The suit is brought on behalf of all Coinbase users and complains that the cryptocurrency exchange has been selling securities that are unregistered with the U.S. Securities and Exchange Commission (SEC), amounting to 15 violations of securities laws, including the requirement for those selling securities to register as an exchange. Coinbase CEO Brian Armstrong is also named as a defendant in the action, which accuses the CEO of knowing “the existence of the facts that give rise to the liability here because he knew that Coinbase was not registered as a securities exchange or as a broker-dealer and that it sold the Tokens, which were unregistered securities.”
The list of 79 alleged securities includes DOGE, LRC and XRP. The suit uses a number of criteria to distinguish the assets including in the suit from those which are not, and addresses each of the 79 listed assets individually. For example, most of the assets complained of in the suit are ones with little or no utility and the trading of which is focused on investment profit, an argument which speaks directly to the limbs of the Howey test for securities. Similarly, the suit argues that any token which was issued via ICO to be a security, a line the SEC has previously argued with success in its action against Telegram.
The plaintiffs seek damages and orders preventing Coinbase from continuing its ‘illegal practices.’
The lawsuit is part of an increase in scrutiny over rogue exchanges across the board, from regulators beginning enforcement to private citizens taking action. SEC Chair Gary Gensler sent out a not-so-subtle warning to Coinbase last year, urging the exchange to register themselves with the SEC and remarking that Coinbase “have dozens of tokens that may be securities.”
Intentional or not, this lawsuit seems a natural consequence of Gensler’s view and the increase in action taken by regulators to ensure that the digital asset industry is compliant.
Already facing a multitude of lawsuits over alleged market manipulation and insider trading, Coinbase’s woes seem destined to increase as the year progresses. Dr. Wright promised to launch “the biggest legal case in human history” against Coinbase later this year, having already instructed his lawyers to send out letters to Coinbase and other exchanges warning them over their use of the Bitcoin name to promote unrelated products. Dr. Wright has been banging that drum for some time—at the start of 2021, he wrote a blog post in which he made a prescient prediction about what is in store for Coinbase:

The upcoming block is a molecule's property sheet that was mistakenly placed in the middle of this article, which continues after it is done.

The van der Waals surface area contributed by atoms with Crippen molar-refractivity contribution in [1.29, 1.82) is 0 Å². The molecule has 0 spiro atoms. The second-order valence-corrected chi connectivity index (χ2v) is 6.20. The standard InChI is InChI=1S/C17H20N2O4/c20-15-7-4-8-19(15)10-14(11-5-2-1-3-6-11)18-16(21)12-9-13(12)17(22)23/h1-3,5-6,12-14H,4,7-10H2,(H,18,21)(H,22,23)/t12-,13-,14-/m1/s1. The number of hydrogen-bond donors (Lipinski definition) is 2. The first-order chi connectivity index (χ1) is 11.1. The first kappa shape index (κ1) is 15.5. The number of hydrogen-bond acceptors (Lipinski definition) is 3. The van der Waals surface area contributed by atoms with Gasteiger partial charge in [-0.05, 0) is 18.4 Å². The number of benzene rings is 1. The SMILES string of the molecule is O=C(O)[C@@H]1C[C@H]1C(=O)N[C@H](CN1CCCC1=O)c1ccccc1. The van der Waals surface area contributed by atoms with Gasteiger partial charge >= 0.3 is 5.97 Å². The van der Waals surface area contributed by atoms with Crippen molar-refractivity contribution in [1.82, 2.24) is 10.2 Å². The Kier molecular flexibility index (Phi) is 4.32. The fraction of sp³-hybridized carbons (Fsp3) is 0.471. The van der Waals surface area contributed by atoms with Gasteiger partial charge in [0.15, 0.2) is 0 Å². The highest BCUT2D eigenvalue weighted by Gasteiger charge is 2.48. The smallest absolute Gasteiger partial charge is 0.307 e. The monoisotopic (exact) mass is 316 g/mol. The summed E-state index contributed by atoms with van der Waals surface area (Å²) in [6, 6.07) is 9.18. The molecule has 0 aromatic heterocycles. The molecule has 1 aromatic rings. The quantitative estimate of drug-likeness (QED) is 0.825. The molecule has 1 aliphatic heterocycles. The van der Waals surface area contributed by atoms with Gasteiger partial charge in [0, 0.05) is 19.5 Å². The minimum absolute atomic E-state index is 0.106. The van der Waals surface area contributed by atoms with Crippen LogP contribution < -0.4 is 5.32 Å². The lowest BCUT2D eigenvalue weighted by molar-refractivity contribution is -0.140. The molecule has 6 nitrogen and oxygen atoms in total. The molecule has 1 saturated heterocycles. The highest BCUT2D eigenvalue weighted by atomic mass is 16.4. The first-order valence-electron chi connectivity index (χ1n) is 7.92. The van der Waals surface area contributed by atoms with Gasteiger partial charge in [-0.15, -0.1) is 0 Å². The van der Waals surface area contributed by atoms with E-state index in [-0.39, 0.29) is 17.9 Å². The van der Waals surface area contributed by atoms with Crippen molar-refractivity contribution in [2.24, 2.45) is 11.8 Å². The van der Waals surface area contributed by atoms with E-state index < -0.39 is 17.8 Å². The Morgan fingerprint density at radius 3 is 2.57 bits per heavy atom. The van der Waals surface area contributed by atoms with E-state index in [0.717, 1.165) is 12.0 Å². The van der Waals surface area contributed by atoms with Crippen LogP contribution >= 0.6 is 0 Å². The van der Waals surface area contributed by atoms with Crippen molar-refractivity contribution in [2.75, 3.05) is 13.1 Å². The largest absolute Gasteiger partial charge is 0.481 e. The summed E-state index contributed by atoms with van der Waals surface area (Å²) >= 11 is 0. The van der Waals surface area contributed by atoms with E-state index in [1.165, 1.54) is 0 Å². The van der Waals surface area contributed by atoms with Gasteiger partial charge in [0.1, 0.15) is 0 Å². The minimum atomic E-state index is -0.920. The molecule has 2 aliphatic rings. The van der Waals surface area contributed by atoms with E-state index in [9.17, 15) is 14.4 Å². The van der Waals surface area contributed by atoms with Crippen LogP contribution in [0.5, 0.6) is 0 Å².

“I am more than happy to wait, to see the executives of Coinbase weasel and lie their way into telling everybody that they had no idea and that they don’t believe it. When they do, I’ll be there, ready to provide evidence to the contrary. When the executives of Coinbase attempt to give evidence showing that they had no idea that XRP was a controlled security, I will happily demonstrate their perjury and show how they intentionally overlooked the issue, amongst many others.”
With this latest class action suit, it seems that Coinbase will be attempting to argue exactly that.
Follow CoinGeek’s Crypto Crime Cartel series, which delves into the stream of groups—a from BitMEX to Binance, Bitcoin.com, Blockstream, ShapeShift, Coinbase, Ripple,
Ethereum, FTX and Tether—who have co-opted the digital asset revolution and turned the industry into a minefield for naïve (and even experienced) players in the market.
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